International Trademark Applications and the Madrid Protocol

International Trademark Applications : The Madrid Protocol is an international trademark registration system set up by treaties with many foreign nations. The United States is a member of the Madrid Protocol. As such, U.S. trademark applicants can access the Madrid Protocol system to extend its trademark rights in over 100 jurisdictions including Canada, China, India, and the European Union.

A U.S. trademark holder can use the Madrid Protocol to manage and extend trademark rights worldwide – in a single language – often without the burden of hiring trademark counsel in each foreign country.

Another benefit is filing date priority. Under various treaties, a U.S. trademark applicant can extend its United States filing date to other countries. Many foreign jurisdictions will treat the foreign trademark application as filed on the US filing date – so long as the foreign application is filed within a set time period from the U.S. application (Typically 6 months).

International Trademark Madrid Protocol

Background on International Trademark Applications Extending from The United States

There are two common ways to extend trademark rights internationally. One way is to find and hire a trademark attorney in each country you wish to register your international trademark. This quickly becomes expensive and burdensome when you apply to register a trademark in 10 or 20 different countries. You have to retain and pay 10 or 20 different trademark attorneys in 10 or 20 different currencies – all different currencies – many international wire transfers. There’s also a language barrier those applying for international trademarks must overcome. That is, the international trademark applicant must find foreign trademark counsel who can communicate in both languages.

The easy way is to use the Madrid Protocol for Registration of International Trademarks. The Madrid Protocol enables application for trademarks in many foreign countries using one agency: The World Intellectual Property Organization. WIPO for short. WIPO communicates in the selected language of the applicant, and collects fees in a single currency (Swiss Francs). WIPO then transmits the international trademark applications to the designated countries. WIPO also receives communications from the foreign trademark offices and sends them to the applicant (or their trademark attorney). When it’s time to renew the international trademarks, this can be done directly through WIPO – rather than renewing with each foreign country via local trademark counsel.

The Madrid Protocol Often saves the effort of having to retain counsel in each country.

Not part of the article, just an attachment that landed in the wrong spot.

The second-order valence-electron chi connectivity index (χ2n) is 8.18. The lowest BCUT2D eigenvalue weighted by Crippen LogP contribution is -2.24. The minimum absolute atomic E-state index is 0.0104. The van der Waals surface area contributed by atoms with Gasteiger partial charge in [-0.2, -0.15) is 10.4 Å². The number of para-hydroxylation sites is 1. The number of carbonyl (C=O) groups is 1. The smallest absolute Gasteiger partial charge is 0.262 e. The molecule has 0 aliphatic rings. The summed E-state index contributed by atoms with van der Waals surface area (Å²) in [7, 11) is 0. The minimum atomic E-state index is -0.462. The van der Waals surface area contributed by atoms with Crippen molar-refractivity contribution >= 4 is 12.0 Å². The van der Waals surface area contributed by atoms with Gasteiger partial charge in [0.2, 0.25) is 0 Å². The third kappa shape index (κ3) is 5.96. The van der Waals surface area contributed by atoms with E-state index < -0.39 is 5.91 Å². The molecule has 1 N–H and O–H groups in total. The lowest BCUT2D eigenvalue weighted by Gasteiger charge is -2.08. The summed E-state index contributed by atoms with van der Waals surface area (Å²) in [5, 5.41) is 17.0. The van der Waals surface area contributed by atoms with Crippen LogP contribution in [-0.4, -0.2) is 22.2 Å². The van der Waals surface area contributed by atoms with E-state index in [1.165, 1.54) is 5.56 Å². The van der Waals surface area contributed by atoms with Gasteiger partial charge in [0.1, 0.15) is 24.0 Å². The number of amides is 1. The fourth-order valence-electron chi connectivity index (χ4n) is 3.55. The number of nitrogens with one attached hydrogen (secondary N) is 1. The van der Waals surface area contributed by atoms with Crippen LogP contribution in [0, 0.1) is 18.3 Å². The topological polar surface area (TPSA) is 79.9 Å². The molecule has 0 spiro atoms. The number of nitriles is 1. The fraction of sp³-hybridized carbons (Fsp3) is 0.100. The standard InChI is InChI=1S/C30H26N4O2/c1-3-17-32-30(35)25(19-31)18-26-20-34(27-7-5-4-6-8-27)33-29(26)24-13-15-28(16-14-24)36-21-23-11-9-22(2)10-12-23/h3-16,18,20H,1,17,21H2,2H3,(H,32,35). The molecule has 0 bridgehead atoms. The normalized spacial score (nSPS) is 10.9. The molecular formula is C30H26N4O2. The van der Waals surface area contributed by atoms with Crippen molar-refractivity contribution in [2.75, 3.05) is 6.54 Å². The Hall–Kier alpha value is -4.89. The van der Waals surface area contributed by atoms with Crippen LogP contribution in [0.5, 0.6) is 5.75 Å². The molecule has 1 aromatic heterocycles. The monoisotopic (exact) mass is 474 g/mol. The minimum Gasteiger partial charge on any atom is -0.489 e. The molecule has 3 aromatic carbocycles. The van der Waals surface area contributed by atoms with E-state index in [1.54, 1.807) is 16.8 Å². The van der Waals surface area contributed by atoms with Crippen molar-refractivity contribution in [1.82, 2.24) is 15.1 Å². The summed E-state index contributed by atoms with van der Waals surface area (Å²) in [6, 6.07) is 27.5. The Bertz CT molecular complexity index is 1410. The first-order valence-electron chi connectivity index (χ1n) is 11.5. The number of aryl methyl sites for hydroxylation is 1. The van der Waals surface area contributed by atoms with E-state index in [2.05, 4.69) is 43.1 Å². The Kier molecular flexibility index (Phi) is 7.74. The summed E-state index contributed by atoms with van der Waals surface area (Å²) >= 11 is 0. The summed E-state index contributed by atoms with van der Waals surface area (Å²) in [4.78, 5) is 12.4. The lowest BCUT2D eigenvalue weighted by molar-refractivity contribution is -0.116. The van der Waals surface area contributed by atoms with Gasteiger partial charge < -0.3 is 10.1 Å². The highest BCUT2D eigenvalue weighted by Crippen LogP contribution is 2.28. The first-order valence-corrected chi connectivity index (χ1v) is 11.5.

WIPO acts as a clearinghouse for international trademark applications and registrations. Often, the international applications are examined and registered without event. In this situation, you will receive all communications through WIPO. In the instance you receive an objection or refusal in one of the designated countries, the applicant then must hire counsel in the local jurisdiction to respond. In essence, the Madrid Protocol defers or altogether eliminates the need to hire foreign trademark counsel.

The Madrid Protocol Simplifies the International Trademark Process

The Madrid Protocol enables trademark attorneys in one country to apply for an international trademark application (with WIPO) and then designate one or more Member Countries for application and subsequent examination of the international trademark. WIPO requires an international trademark application and then transmits the application data to one or more of the Designated Countries for individual examination. WIPO’s international trademark application (or registration) is like a ticket for entry into a convention or trade show. You must get the ticket to have access to the Designated Countries.

Complications or Drawbacks With the Madrid Protocol International Trademark Process?

You May Have to Hire a Local Trademark Attorney in the Foreign Country if the Application is Rejected in the Designated Country.
Correct: An applicant is required to hire local trademark counsel if they wish to respond to an objection or rejection. We can assist with locating and communicating with a foreign trademark attorney if this happens. We have access to a network of international trademark attorneys.

You Are Required to Hire a Local Trademark Attorney if the US Trademark is refused or cancelled.

If the “Basic” Application or registration is refused or cancelled within the first 5 years after applying, WIPO can no longer act as the agency for facilitating trademark registration. Local counsel must be obtained, and the WIPO international application can be converted to domestic applications in the designated countries.

Hiring a Local Attorney at the Outset May Expedite the Process

In some instances, it is advantageous to hire a local attorney in the foreign country to initiate the trademark application. Local attorneys are more experienced in the nuances of the local trademark laws. Also, the Basic or Home Territory Application that creates the WIPO international trademark may include limitations or requirements that are not necessary in the foreign jurisdiction.

Changes to the US Trademark Application will affect the international trademark applications.

Because the US Trademark Application forms the basis for the WIPO international application, any changes to the US application are sent to the designated countries. For example, the US Trademark Office may require changes that restrict the goods or services. These restrictions will then be transmitted to WIPO and the designated countries. In other words, you are married to the US application that creates the basis for the international application.